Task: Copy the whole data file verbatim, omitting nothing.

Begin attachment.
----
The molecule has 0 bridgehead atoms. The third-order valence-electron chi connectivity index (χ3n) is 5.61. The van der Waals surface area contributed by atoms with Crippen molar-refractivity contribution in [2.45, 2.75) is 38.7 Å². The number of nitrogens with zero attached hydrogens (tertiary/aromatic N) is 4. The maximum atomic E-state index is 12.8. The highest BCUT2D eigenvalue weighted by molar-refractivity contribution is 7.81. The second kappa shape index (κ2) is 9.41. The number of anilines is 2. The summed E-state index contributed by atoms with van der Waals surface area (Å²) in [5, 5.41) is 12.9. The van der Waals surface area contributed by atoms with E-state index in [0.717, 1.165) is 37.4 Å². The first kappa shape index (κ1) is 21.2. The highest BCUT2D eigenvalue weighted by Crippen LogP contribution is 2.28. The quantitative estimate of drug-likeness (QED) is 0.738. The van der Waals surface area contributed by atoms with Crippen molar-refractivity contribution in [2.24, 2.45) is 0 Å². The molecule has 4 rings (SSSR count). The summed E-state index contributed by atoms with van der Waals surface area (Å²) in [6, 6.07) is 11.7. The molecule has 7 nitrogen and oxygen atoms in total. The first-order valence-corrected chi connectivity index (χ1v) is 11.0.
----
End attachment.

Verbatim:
The molecule has 0 bridgehead atoms. The third-order valence-electron chi connectivity index (χ3n) is 5.61. The van der Waals surface area contributed by atoms with Crippen molar-refractivity contribution in [2.45, 2.75) is 38.7 Å². The number of nitrogens with zero attached hydrogens (tertiary/aromatic N) is 4. The maximum atomic E-state index is 12.8. The highest BCUT2D eigenvalue weighted by molar-refractivity contribution is 7.81. The second kappa shape index (κ2) is 9.41. The number of anilines is 2. The summed E-state index contributed by atoms with van der Waals surface area (Å²) in [5, 5.41) is 12.9. The van der Waals surface area contributed by atoms with E-state index in [0.717, 1.165) is 37.4 Å². The first kappa shape index (κ1) is 21.2. The highest BCUT2D eigenvalue weighted by Crippen LogP contribution is 2.28. The quantitative estimate of drug-likeness (QED) is 0.738. The van der Waals surface area contributed by atoms with Crippen molar-refractivity contribution in [2.24, 2.45) is 0 Å². The molecule has 4 rings (SSSR count). The summed E-state index contributed by atoms with van der Waals surface area (Å²) in [6, 6.07) is 11.7. The molecule has 7 nitrogen and oxygen atoms in total. The first-order valence-corrected chi connectivity index (χ1v) is 11.0.